Like Wolves

Well, I’m just boiling. Boiling. My breath fires off in hiccupping staccatos that flush my face to the colors of fire. I ball my fists and bite my tongue and prowl around my apartment like a caged wolf. Grrrr. Snarl at the mirror. Grrrr. Slam dishes into the sink. Grrrr, take it to the nighttime streets with a smoldering cigarette while I rub my forehead against the brick wall of the apartment building until my skin scrapes.

The moon is all amber and grim, like the meat of a poisonous peach. It drips honeyed sweat through space to the earth and I lick it up. I gargle it. I paint stripes of it under my eyes. My, oh my, the moon says to me, your fury is shaking the whole planet. And you ain’t seen nothing yet. This ought to be good. Yeah, it will.

Storm the streets, sparks flashing from my teeth. Grrr. It seems like a good idea to kick a streetlight, so I put my foot through the base of one and it caves under my apocalyptic strength. Feels good, do it again. Kick. Crack. Creak. Timber! I kick the streetlight over and it falls through a big grey building and the glass rains down around me in a million tinkling shards. And inside the building people in pajamas look through their broken walls at each other and then out at me. “Who is that wild man?” they ask in awe. Show them just who you are. (more…)

Death on a Large and Lovely Scale

I admire trees.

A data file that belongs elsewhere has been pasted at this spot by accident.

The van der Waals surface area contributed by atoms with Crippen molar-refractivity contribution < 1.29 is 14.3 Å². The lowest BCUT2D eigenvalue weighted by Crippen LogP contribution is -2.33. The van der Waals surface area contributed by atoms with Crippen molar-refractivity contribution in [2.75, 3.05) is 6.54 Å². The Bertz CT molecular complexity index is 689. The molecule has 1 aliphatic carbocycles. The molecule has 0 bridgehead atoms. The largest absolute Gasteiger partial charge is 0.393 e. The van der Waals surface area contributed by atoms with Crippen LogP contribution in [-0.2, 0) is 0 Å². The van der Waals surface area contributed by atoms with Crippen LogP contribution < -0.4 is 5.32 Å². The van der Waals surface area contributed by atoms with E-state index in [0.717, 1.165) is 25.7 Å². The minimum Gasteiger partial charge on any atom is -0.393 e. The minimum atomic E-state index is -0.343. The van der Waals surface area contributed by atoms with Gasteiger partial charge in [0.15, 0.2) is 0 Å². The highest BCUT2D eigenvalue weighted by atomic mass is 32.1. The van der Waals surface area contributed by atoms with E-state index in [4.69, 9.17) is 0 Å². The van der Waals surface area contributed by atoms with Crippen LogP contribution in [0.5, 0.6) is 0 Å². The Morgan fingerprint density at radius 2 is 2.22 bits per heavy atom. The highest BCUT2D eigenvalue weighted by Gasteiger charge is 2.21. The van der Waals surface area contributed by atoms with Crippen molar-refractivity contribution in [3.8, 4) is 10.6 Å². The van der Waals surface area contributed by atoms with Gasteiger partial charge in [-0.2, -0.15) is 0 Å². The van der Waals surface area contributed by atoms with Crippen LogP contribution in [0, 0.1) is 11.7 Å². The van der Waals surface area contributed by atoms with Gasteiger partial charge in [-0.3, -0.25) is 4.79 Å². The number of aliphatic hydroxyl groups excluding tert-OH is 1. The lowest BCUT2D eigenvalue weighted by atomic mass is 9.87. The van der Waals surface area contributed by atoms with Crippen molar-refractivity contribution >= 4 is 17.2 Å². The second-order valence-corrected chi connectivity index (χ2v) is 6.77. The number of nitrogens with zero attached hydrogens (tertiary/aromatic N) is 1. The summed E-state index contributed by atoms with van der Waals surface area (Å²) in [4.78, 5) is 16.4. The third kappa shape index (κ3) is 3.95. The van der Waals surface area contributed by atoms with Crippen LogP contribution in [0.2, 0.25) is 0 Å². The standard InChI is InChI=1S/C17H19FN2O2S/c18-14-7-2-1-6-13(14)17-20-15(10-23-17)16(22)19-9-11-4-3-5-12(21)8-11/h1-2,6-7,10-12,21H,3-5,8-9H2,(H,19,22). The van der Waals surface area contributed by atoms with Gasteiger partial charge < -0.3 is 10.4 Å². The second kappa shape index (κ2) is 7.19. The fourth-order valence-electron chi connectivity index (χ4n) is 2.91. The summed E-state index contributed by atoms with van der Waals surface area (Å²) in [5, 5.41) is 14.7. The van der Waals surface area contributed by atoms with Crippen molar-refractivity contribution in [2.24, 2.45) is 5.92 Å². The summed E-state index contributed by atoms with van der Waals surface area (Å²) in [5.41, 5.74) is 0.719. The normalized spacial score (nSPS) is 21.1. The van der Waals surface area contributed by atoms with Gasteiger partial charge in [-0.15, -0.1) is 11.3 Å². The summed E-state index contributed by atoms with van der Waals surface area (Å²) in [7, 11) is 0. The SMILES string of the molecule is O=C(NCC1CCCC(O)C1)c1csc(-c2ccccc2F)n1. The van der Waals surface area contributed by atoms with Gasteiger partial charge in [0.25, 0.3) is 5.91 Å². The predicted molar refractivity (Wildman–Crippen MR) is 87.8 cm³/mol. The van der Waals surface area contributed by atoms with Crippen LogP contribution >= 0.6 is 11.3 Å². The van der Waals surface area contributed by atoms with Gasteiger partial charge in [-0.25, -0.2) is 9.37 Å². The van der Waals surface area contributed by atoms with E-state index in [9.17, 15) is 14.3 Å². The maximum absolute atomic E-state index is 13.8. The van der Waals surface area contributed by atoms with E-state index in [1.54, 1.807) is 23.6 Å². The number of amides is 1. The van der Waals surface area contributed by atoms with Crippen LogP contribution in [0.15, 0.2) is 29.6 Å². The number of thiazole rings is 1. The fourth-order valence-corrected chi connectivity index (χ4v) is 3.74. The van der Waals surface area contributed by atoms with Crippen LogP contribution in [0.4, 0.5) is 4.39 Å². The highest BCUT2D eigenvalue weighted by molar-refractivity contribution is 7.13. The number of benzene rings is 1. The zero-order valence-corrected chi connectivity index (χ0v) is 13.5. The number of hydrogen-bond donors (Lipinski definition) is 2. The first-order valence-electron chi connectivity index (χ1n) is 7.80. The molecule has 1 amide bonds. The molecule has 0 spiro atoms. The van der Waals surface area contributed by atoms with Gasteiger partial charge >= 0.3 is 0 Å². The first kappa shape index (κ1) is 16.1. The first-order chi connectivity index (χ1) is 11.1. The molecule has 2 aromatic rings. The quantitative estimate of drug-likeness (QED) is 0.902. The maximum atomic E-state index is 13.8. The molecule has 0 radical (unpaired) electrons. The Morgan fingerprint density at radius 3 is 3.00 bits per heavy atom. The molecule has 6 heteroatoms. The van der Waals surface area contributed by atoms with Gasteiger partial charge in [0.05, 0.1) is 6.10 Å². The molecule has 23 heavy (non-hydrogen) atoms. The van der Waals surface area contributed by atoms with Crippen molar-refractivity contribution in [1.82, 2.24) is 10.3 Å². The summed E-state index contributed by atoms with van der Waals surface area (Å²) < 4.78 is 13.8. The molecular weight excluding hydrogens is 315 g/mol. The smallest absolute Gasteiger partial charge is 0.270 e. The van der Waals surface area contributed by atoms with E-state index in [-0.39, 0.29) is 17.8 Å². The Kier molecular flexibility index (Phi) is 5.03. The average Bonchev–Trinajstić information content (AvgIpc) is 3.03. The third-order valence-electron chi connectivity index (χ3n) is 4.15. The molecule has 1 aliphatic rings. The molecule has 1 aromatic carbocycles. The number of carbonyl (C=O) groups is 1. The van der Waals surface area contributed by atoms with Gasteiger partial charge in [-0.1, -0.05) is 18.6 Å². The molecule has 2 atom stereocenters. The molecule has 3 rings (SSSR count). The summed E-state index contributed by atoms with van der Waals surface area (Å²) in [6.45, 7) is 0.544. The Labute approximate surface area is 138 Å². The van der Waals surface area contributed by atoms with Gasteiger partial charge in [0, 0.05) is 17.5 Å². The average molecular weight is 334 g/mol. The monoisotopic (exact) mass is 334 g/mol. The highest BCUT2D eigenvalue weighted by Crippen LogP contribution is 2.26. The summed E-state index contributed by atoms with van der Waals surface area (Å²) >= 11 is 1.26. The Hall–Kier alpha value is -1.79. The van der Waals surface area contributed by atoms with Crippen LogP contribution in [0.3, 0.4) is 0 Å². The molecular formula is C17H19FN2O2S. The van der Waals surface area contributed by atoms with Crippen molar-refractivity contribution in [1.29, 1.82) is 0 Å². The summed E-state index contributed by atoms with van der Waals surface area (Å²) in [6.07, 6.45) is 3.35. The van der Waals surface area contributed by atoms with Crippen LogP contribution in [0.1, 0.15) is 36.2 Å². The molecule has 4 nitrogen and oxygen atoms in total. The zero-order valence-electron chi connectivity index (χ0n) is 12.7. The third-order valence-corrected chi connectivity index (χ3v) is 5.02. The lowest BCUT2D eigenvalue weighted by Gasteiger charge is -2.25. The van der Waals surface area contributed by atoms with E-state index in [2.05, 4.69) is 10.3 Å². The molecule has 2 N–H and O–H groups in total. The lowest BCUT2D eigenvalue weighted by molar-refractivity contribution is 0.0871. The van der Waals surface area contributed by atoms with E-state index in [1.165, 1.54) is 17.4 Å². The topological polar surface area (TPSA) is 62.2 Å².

The average age of the world’s trees is about 200 years old. These numbers are skewed by rainforests, so I figure that the average age of a Nebraska tree is 100 years younger. Back before she became a state, Nebraska had no trees. Pioneers who settled the Nebraska Territory – most on promises of free land from the government – found the territory to be nearly bereft of vegetation of all kinds. It was considered part of the Great American Desert. Homesteaders didn’t so much build their houses as pack them together from sod.

I try to imagine this. Me, bumping along in a covered wagon, pots clanging in the rear. A wife, bouncing a boy on her lap. Flies. Outlaws. Tornadoes. Every day is a hunt for lumber to build a cabin. A roof. The baby gets wet every time it rains. The wife is coughing thick, black gunk. Boiling, predatory clouds form in the east and, out of options, I start packing mud together with my hands, making my home. It is 1860. I am twenty years old, with a patchy beard. The average American is not living past 45. But if I can’t get my mud fort put together soon, my whole family and I will die today.

And people died in droves, in their sod homes and sod coffins. The Nebraska legislature, seeing that their new territory was leaking settlers faster than it was filling with them, decided to do something about it. This is what they did.

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